The Need for Divine Illumination

January 3, 2016

By A.W. Tozer
From That Incredible Christian

TRUTHS DIFFER FROM NATURAL TRUTHS both in their constitution and in the manner of their apprehension by us.

Natural truths can be learned by us regardless of our moral or spiritual condition. The truths of the natural sciences, for instance, can be grasped by anyone of normal intelligence regardless of whether he is a good man or a scoundrel. There is no relation between, say, chastity and logic, or between kindness and oceanography. In like manner a sufficient degree of mental vigor is all that is required to grasp philosophical propositions. A man may study philosophy for a lifetime, teach it, write books about it, and be all the while proud, covetous and thoroughly dishonest in his private dealings.

The same thing may be said of theology. A man need not be godly to learn theology. Indeed I wonder whether there is anything taught in any seminary on earth that could not be learned by a brigand or a swindler as well as by a consecrated Christian. While I have no doubt that the majority of theological students live far better than average lives, yet it should be kept in mind that they can easily get their lessons without living any better than is absolutely required to stay in the institution.

It does not strain my imagination to think of Judas Iscariot as coming out of school with a Th.B., if such a thing had been offered in his day. There is simply no necessary relation between the studies engaged in by students in a divinity school and the state of the students’ hearts. Anything that is taught under the heading of hamartiology, soteriology, eschatology, pneumatology or any of the rest may be grasped as easily by a sinner as by a saint. And certainly it takes no great degree of sanctity to learn Hebrew and Greek.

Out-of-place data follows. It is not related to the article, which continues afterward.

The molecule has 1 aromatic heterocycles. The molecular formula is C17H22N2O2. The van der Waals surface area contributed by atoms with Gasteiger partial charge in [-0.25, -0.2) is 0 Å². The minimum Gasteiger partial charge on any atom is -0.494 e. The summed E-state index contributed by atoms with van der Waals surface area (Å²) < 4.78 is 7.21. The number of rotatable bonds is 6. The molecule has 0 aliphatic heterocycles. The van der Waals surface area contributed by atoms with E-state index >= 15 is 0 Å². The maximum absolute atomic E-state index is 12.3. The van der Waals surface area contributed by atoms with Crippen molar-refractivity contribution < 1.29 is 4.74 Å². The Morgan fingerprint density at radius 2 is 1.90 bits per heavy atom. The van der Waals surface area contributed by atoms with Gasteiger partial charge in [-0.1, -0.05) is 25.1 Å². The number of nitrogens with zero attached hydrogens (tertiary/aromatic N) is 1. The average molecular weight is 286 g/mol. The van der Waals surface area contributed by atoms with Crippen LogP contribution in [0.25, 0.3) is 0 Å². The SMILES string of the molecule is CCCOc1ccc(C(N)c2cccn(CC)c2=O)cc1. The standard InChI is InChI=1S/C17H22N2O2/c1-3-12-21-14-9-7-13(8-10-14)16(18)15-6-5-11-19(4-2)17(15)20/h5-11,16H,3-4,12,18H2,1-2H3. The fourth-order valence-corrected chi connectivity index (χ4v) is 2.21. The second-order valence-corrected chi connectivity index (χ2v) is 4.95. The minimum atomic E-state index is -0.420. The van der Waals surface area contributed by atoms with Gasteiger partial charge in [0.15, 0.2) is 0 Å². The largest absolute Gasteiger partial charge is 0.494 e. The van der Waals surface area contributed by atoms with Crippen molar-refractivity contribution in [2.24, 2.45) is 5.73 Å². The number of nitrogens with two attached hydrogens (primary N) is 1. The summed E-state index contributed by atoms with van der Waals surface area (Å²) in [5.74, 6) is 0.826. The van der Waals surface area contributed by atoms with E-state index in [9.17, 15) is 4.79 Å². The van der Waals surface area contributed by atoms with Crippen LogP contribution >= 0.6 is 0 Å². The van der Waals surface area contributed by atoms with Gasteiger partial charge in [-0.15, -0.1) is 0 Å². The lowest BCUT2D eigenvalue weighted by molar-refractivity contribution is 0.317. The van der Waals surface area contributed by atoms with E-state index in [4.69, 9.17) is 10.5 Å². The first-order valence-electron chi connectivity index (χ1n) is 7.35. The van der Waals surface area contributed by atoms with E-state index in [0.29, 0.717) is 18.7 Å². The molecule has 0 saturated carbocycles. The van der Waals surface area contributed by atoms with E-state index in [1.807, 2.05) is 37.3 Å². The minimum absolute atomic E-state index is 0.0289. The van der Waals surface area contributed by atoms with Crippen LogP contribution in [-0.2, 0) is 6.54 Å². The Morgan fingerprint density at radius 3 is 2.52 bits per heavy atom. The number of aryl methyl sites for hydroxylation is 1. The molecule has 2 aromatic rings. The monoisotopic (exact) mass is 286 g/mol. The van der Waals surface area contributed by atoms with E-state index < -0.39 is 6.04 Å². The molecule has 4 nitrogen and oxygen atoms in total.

Surely God has that to say to the pure in heart which He cannot say to the man of sinful life. But what He has to say is not theological, it is spiritual; and right there lies the weight of my argument. Spiritual truths cannot be received in the ordinary way of nature. “The natural man receiveth not the things of the Spirit of God: for they are foolishness unto him: neither can he know them, because they are spiritually discerned.” So wrote the apostle Paul to the believers at Corinth.

Our Lord referred to this kind of Spirit-enlightened knowledge many times. To Him it was the fruit of a divine illumination, not contrary to but altogether beyond mere intellectual light. The fourth Gospel is full of this idea; indeed the idea is so important to the understanding of John’s Gospel that anyone who denies it might as well give up trying to grasp our Lord’s teachings as given by the apostle John. And the same idea is found in John’s First Epistle, making that epistle extremely difficult to understand but also making it one of the most beautiful and rewarding of all the epistles of the New Testament when its teachings are spiritually discerned.

The necessity for spiritual illumination before we can grasp spiritual truths is taught throughout the entire New Testament and is altogether in accord with the teachings of the Psalms, the Proverbs and the Prophets. The Old Testament Apocrypha agrees with the Scriptures here, and while the Apocryphal books are not to be received as divinely inspired, they are useful as showing how the best minds of ancient Israel thought about this matter of divine truth and how it is received into the human heart.

The New Testament draws a sharp line between the natural mind and the mind that has been touched by divine fire. When Peter made his good confession, “Thou art the Christ, the Son of the living God,” our Lord replied, “Blessed art thou, Simon Bar-jona: for flesh and blood hath not revealed it unto thee, but my Father which is in heaven·” And Paul expresses much the same thing when he says, “No man can say that Jesus is the Lord, but by the Holy Ghost.